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Chhattisgarh sterilisation deaths: 10 babies, each motherless

Almost all the women who died in Chhattisgarh’s sterilisation tragedy left behind a child less than a year old, the youngest born just a month ago.

Written by Ashutosh Bhardwaj |
Updated: November 16, 2014 8:34:23 am
bigpic All women were under 30, belonged to BPL families and had been shepherded to the hospital by health workers on the promise of laparoscopic tubectomies for family planning and a monetary reward.

Almost all the women who died in Chhattisgarh’s sterilisation drive last week left behind a child less than a year old, the youngest born just a month ago. Ashutosh Bhardwaj tells the stories of 10 of the 13 victims

It was around noon on November 8 that 83 women from Takhatpur block arrived at Nemi Chand Private Charitable Hospital right opposite Bilaspur zoo. All women were under 30, belonged to BPL families and had been shepherded to the hospital by health workers on the promise of laparoscopic tubectomies for family planning and a monetary reward. Surgeon Dr R K Gupta arrived only a couple of hours later. By 6-6.30 pm, all the women had been discharged.

The government claimed 83 surgeries were done in five hours; it may have been closer to three hours. That’s 2 minutes per surgery in a state headed by a doctor chief minister, and in the district of the state health minister. Government guidelines say a doctor should do no more than 10 laparoscopic tubectomies a day.

Once back home, the women consumed tablets given by the doctor and, within 24 hours, developed severe complications. The first death was reported at 8 am on Monday. However, the government went ahead with similar camps at three other places in Bilaspur — Gaurela, Pendra and Marwahi.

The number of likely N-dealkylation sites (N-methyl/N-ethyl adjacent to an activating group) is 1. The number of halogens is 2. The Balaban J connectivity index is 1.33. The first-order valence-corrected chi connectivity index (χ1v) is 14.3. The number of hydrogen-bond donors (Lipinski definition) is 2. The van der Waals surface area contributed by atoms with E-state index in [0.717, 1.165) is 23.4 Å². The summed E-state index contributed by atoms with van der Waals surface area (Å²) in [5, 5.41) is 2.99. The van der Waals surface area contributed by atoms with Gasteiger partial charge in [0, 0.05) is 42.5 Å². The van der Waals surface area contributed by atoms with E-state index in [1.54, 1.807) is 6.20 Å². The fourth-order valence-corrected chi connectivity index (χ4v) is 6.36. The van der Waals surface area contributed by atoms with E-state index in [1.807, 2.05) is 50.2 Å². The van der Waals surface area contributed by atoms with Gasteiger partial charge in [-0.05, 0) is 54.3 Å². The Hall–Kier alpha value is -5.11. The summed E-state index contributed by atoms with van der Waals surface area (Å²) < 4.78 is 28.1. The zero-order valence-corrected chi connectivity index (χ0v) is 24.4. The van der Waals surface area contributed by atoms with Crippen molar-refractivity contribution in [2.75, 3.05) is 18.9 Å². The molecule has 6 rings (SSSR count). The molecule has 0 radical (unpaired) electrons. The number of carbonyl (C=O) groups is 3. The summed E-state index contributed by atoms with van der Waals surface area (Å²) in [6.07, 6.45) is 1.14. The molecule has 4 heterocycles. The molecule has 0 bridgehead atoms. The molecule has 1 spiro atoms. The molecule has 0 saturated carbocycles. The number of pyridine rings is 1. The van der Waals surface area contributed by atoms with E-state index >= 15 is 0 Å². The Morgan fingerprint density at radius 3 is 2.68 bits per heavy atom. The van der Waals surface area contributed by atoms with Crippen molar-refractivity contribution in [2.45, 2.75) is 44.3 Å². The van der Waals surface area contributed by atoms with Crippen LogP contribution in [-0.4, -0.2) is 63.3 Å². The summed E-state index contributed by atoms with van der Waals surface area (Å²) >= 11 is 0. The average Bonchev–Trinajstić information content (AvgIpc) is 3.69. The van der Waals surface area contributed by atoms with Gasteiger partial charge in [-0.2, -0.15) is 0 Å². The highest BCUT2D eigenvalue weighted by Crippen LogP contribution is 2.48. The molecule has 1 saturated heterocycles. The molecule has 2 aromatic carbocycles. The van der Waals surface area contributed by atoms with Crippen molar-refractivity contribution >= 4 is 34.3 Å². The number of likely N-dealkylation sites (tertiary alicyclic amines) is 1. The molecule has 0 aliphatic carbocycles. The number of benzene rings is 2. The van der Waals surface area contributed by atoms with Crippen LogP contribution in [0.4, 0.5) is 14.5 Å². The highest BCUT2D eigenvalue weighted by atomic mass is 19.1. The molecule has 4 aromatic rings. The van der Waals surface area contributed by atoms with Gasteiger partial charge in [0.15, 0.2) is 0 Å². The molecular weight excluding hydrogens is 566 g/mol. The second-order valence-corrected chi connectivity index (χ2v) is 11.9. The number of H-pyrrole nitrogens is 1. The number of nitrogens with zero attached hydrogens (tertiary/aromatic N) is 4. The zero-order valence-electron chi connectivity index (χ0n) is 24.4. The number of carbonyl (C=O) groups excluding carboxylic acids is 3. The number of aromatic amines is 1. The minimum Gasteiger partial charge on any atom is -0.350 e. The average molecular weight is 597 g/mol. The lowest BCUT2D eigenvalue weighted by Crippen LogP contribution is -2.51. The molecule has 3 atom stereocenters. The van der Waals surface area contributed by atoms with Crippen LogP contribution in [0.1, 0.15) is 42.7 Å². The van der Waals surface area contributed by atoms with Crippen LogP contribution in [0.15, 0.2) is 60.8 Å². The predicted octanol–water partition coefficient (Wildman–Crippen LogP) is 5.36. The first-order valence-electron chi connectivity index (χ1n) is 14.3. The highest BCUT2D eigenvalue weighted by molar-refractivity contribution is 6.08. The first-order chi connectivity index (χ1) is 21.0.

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A total of 13 women have died since the surgeries — the death toll revised from 14 — while 122 who got operated in the four camps are still in hospital.

(All photographs are of relatives of the victims. Photo Source: Ashutosh Bhardwaj)

Janaki Suryavanshi, 26
Chichirda, 3 children

Janaki was the first victim. Her husband Vidyasagar is a daily labourer, and they lived with her parents as he had found no work in his village.

Janaki’s mother Anjora Bai recalls they had reached the hospital for the tubectomy around noon on November 8. “The doctor came around 3.30 pm and by 6 pm, the operation was over.”

Twenty-four hours later, Janaki’s condition had started deteriorating. Around 4 am on Monday, her family took her to Bilaspur District Hospital 20 km away. She died four hours later.

Janaki had studied up to Class VIII and named her three kids Abhay, Anushka and Arya. “Yes, these are unusual names in these parts, but she was fond of TV serials,” says younger brother Raju Suryavanshi.